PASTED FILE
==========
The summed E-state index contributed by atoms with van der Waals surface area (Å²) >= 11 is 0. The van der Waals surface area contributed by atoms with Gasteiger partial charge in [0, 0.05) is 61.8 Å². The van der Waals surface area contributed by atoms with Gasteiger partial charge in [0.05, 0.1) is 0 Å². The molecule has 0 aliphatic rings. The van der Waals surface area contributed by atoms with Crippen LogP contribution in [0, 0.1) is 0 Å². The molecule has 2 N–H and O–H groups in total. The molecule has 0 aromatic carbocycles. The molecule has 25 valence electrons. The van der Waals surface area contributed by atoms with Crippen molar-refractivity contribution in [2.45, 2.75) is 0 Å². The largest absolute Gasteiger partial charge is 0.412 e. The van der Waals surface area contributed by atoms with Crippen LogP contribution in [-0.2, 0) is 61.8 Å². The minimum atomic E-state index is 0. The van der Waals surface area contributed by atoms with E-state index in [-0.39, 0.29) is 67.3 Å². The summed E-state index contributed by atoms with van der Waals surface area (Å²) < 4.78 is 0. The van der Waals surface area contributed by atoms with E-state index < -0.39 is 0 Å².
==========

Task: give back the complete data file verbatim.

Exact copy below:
The summed E-state index contributed by atoms with van der Waals surface area (Å²) >= 11 is 0. The van der Waals surface area contributed by atoms with Gasteiger partial charge in [0, 0.05) is 61.8 Å². The van der Waals surface area contributed by atoms with Gasteiger partial charge in [0.05, 0.1) is 0 Å². The molecule has 0 aliphatic rings. The van der Waals surface area contributed by atoms with Crippen LogP contribution in [0, 0.1) is 0 Å². The molecule has 2 N–H and O–H groups in total. The molecule has 0 aromatic carbocycles. The molecule has 25 valence electrons. The van der Waals surface area contributed by atoms with Crippen molar-refractivity contribution in [2.45, 2.75) is 0 Å². The largest absolute Gasteiger partial charge is 0.412 e. The van der Waals surface area contributed by atoms with Crippen LogP contribution in [-0.2, 0) is 61.8 Å². The minimum atomic E-state index is 0. The van der Waals surface area contributed by atoms with E-state index in [-0.39, 0.29) is 67.3 Å². The summed E-state index contributed by atoms with van der Waals surface area (Å²) < 4.78 is 0. The van der Waals surface area contributed by atoms with E-state index < -0.39 is 0 Å².